IT’S difficult to keep referees out of the headlines today – mainly for all the wrong reasons.

The situation is not new to Scottish football and Celtic have been caught up in more than their fair share of controversies over the decades.

Club legend Davie Hay had his run-ins with officaldom as a player and a manager to such an extent he asked the SFA to make sure one match official didn’t take charge of another game concerning the Hoops during his four-year reign between 1983/87.

In another CQN EXCLUSIVE, the current Parkhead ambassador reveals all to his friend and author Alex Gordon who co-wrote the club great’s best-selling autobiography, ‘The Quiet Assassin‘, published in 2009.

Here is an edited extract from a chapter that conveys Hay’s feelings at the time.

BOB VALENTINE had his moments when he was in charge of Celtic games. In fact, I asked the authorities to ban him from handling any further Celtic matches in my last season.

Of course, he had been the referee when we lost the League Cup Final against Rangers and the Scottish Cup Final to the Dons in my first season as Celtic manager.

I had been unhappy with his handling of both of those games and, in fact, was hauled before the SFA Disciplinary Committee after remarks I made following the Scottish Cup Final.

I had been asked by the Press for my thoughts on Valentine’s display and, as you might expect, I had strong opinions on his sending-off of Roy Aitken. I said so and that led to me being fined by the SFA bosses. So much for free speech.

OFF…Roy Aitken is sent off by referee Bob Valentine during Celtic’s 2-1 Scottish Cup Final loss to Aberdeen in 1984. Davie Provan can’t believe it.

COMFORT ZONE…Davie Hay escorts the red-carded Roy Aitken off the Hampden pitch.

As a player, despite the hardman tag, I was rarely in trouble with the authorities. I picked up and booking or two, but nothing serious. As a manager, I seemed to be continually getting involved and that fine was the first of several I would be hit with during my four-year spell as Parkhead boss.

I realise it was irrational and completely out of character for me to request the SFA to remove Bob Valentine from officiating at Celtic matches. Like that was going to happen.

After a particular game, I had had enough. That’s when I made my plea to the SFA, but, if I had stepped back and been a bit more patient, I would have realised I was merely wasting my time.

This will surprise you, but I actually thought Bob Valentine wasn’t a bad referee. And there is no way I am accusing him of being biased one way or another. It was just we didn’t seem to get too many breaks when he was around.

Tiny Wharton was another official who seemed to get up the nose of the Celtic support. He sent off Jimmy Johnstone on two occasions and, sorry, Wee Man, the ref got both those decisions right!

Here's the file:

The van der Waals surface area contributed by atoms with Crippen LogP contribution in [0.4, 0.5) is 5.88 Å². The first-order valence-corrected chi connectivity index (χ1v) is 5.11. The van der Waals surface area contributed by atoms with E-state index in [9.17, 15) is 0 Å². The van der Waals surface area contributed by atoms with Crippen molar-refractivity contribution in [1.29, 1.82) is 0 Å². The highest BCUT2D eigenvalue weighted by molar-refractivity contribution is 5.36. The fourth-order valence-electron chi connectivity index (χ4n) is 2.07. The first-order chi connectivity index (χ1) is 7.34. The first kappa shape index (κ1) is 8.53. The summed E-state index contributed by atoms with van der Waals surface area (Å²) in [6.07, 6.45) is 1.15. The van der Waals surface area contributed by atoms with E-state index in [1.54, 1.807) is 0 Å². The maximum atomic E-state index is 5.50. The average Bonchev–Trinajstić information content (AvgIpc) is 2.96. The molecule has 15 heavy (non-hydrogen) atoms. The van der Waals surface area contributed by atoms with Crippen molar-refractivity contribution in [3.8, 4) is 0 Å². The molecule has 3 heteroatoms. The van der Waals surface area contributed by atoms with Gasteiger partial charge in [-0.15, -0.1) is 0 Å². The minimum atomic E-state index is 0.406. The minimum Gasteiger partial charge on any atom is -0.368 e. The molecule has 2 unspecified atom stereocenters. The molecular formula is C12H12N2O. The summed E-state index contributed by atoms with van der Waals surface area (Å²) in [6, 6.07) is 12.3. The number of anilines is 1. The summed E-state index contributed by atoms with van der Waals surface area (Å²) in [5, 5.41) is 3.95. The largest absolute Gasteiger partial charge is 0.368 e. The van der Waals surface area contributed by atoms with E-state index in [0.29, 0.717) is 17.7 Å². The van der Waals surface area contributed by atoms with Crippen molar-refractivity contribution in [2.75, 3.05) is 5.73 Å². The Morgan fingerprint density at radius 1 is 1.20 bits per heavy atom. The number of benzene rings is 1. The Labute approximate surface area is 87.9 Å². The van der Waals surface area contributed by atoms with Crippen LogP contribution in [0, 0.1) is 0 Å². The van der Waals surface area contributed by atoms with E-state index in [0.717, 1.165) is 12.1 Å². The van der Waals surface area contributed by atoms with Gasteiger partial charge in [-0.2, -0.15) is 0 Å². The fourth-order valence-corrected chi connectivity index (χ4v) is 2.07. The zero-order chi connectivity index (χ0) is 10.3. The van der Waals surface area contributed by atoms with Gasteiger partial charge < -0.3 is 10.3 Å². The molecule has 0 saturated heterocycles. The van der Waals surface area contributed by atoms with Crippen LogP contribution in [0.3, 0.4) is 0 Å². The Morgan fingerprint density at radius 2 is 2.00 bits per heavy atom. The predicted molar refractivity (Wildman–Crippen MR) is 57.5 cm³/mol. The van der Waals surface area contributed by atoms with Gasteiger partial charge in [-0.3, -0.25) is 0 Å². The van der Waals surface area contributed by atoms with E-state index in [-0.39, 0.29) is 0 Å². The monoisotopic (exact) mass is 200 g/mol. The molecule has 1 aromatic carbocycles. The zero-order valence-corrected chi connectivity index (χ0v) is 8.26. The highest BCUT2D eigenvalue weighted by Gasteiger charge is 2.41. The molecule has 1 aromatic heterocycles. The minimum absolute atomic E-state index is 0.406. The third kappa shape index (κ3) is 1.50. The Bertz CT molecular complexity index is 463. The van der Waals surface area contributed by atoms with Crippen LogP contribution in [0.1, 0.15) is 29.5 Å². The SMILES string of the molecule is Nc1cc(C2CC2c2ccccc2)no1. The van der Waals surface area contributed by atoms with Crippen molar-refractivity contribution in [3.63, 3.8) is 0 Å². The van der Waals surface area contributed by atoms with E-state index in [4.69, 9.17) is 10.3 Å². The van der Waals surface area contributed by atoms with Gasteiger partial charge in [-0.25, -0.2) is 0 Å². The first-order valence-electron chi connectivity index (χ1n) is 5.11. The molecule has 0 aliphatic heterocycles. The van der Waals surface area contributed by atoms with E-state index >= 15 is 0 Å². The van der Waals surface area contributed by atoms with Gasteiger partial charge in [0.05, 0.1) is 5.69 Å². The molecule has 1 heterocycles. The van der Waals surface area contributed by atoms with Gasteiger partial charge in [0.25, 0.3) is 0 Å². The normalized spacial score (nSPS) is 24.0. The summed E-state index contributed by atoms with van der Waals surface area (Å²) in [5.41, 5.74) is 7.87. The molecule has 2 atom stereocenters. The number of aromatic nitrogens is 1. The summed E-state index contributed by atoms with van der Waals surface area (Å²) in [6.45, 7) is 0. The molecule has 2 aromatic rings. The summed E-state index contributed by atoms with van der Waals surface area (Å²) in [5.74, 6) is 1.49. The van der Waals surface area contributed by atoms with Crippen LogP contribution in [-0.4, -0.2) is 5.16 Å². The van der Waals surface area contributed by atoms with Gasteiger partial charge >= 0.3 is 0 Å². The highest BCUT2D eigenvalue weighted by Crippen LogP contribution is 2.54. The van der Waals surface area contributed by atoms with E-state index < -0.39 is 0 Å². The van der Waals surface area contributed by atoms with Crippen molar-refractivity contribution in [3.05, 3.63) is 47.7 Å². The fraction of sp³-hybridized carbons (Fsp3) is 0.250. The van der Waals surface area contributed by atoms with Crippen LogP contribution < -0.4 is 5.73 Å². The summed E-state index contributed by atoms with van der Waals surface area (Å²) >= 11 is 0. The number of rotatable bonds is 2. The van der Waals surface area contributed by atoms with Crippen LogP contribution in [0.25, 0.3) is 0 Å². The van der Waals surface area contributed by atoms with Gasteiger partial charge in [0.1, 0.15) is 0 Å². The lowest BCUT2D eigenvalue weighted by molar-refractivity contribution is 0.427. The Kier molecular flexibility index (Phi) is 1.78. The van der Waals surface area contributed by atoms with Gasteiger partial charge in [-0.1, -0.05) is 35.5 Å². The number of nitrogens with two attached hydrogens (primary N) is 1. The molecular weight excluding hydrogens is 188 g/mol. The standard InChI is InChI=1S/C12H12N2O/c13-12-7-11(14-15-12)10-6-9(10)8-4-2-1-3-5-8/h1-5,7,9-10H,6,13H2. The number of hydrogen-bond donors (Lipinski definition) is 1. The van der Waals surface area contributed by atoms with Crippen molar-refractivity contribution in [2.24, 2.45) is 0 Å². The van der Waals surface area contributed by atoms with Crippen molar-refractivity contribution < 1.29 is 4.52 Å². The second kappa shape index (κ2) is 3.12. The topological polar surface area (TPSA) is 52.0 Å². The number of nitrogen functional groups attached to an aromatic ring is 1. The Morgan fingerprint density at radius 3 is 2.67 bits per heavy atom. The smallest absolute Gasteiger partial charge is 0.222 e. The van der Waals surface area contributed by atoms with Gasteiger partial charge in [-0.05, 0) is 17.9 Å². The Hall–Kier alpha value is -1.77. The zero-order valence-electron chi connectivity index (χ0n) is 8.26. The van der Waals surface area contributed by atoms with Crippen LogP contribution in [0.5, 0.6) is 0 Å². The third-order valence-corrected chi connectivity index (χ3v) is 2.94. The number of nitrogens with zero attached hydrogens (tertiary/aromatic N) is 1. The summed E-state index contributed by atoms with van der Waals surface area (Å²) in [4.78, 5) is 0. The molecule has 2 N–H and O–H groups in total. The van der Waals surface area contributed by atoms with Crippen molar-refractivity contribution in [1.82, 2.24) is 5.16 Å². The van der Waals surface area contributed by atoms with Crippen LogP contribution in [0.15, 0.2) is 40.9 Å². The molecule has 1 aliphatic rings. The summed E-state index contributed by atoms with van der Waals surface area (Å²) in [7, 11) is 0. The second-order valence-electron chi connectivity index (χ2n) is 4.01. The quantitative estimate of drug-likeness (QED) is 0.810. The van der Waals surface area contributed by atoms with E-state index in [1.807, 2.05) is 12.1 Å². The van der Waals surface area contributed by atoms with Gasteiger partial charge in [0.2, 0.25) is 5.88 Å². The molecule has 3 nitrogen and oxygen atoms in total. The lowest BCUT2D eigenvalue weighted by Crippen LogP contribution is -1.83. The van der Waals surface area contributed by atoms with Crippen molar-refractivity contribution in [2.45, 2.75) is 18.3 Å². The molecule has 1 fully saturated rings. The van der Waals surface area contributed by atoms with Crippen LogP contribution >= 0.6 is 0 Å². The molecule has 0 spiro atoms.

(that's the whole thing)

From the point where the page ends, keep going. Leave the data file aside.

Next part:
RAGING…Davie Hay lets rip at referee Bob Valentine after another baffling decision from the match official.

One was for taking a lunge at Rangers midfielder Therolf Beck, a fairly unassuming Icelandic player who rarely courted trouble, and the other was for a touchline fight with Partick Thistle’s Ian Cowan.

In the case of Beck, I think Jinky was heading down the Ibrox tunnel even before Wharton could tell him he was off and his fight with Cowan was always an accident waiting to happen. The Thistle lad, like Jinky, had bright red hair and when these two came face-to-face it was like nytro meeting glycerine.

Tiny – who was about 6ft 4in – was a referee I liked although I believe I might have been in the minority of one in the Parkhead dressing room with that train of thinking.

I used to believe foreign referees should take charge of the biggest games in our country. They couldn’t possibly be accused of bias toward any Scottish team if they came from Italy, Spain, Germany or any country you care to mention.

OLD FIRM BUST-UP…referee Tiny Wharton gets between Celtic’s Davie Hay and Rangers pair Davie Smith and Kai Johansen.

I don’t think there would have been a communication problem, either. The rules of the game are the same wherever football is played. It would have removed any lingering doubts about a match official’s questionable decision-making.

However, I am not of that opinion these days for one very good reason – new technology. Big Brother is watching and that can be no bad thing. Surely match officials would welcome and embrace anything that can only help them when it comes to calling it right.

It’s all in the spirit of fairplay, after all. The paying customer, the guy who turns out every week in all sorts of weather conditions, should’t be shortchanged, either.

Or maybe we should just accept the obvious – a lot of referees may know the laws of the game, but do they actually know football?

* TOMORROW: It’s a knock-out! The referee Davie Hay sent flying.

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